Japanese Knotweed, Invasive In The US, So Eat As Much As You’d Like

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Japanese Knotweed Grove
Japanese Knotweed grove

We have all seen this plant growing along stream beds and in wet areas.  Japanese Knotweed (Polygonum cuspidatum / Fallopia japonica) is native to… you guessed it, Japan.  It’s also native to other parts of Asia.  This plant has naturalized in many parts of the world, it grows in 39 of the 50 United States and is listed as one of the world’s worst 100 invasive plant species by the World Conservation Union.  In other words there is no guilt in cutting down a Japanese Knotweed grove just to eat a few stalks. Another common name for this plant is Japanese Bamboo, because it grows with nodes similar to bamboo although it is not a bamboo.

Edibility and Culinary Use

Japanese Knotweed Shoot
Japanese Knotweed shoot, edible at this size and slightly larger

Japanese Knotweed is a favorite wild edible to many people around the world because it is so easy to harvest and identify, and it tastes so good.  The stems can be eaten either raw or cooked when they are still juicy in the early spring, they get too tough to eat as the season progresses.   The taste is similar to rhubarb, sour and tart.  It can be used as a rhubarb substitute in pies. 

Health Benefits

The nutritional benefits of Japanese knotweed are that it contains vitamin A, vitamin C, potassium, phosphorus, zinc, and manganese. It also contains resveratrol which is a substance still being studied for its numerous health benefits. 

Key ID Features

Japanese Knotweet spreads by runners which send up stalks that can reach about 6′ in height.  The stalks are segmented by nodes every 6″-8″ similar to bamboo. There are 2 types of new growth in the spring, seed growth and runner growth.  Seedlings are small and thin.  New stalks originating from runner roots come up about 1″-1.5″ stem diameter, and they grow very quickly, these are the stalks that are usually eaten.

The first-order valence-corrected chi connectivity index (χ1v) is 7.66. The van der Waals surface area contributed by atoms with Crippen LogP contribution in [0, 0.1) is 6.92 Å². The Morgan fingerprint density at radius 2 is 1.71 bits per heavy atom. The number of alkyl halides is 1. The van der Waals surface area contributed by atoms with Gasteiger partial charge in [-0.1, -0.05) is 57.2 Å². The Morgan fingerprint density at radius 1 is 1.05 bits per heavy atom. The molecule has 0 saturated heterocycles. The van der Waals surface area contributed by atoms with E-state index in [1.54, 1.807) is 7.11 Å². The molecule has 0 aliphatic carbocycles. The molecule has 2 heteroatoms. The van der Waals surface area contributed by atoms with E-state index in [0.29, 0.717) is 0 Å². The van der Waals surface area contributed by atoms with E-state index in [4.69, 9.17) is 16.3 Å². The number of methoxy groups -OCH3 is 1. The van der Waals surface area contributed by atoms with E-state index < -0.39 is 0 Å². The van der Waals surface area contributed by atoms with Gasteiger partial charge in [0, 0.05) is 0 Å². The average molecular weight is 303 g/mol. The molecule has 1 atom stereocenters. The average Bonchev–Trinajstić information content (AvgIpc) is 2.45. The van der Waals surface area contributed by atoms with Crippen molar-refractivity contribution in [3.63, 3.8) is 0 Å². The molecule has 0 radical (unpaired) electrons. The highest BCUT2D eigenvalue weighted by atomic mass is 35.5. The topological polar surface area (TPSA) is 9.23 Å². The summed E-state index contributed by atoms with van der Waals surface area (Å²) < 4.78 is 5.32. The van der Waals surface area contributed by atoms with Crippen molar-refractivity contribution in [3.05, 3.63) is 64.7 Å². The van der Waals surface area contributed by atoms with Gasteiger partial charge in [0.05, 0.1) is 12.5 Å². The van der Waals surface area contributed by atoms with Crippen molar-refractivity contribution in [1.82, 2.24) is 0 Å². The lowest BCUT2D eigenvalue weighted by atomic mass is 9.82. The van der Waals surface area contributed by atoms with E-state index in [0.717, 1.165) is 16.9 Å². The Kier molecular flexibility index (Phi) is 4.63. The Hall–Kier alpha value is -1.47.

Video on How to Identify Japanese Knotweed

Cautions

Japanese Knotweed contains oxalic acid just like rhubarb, spinach and some other common vegetables. Oxalic Acid aggravates conditions such as rheumatism, arthritis, gout, kidney stones or hyperacidity.  So if your doctor has told you to avoid oxalic acid then avoid Japanese Knotweed.

Conclusion

Japanese Knotweed
Japanese Knotweed mature stalks, too hard and dry to be edible (Photo By: Michael Gasperl / Wikimedia Commons)

This is a plant that can be harvested in large quantities. So unless your limiting your oxalic acid intake this plant should be part of everyone’s diet, it’s easy to find, identify, harvest, very good for you, and it tastes great. So next time you see Japanese Knotweed growing in a clean streambed in early spring think about taking some home.



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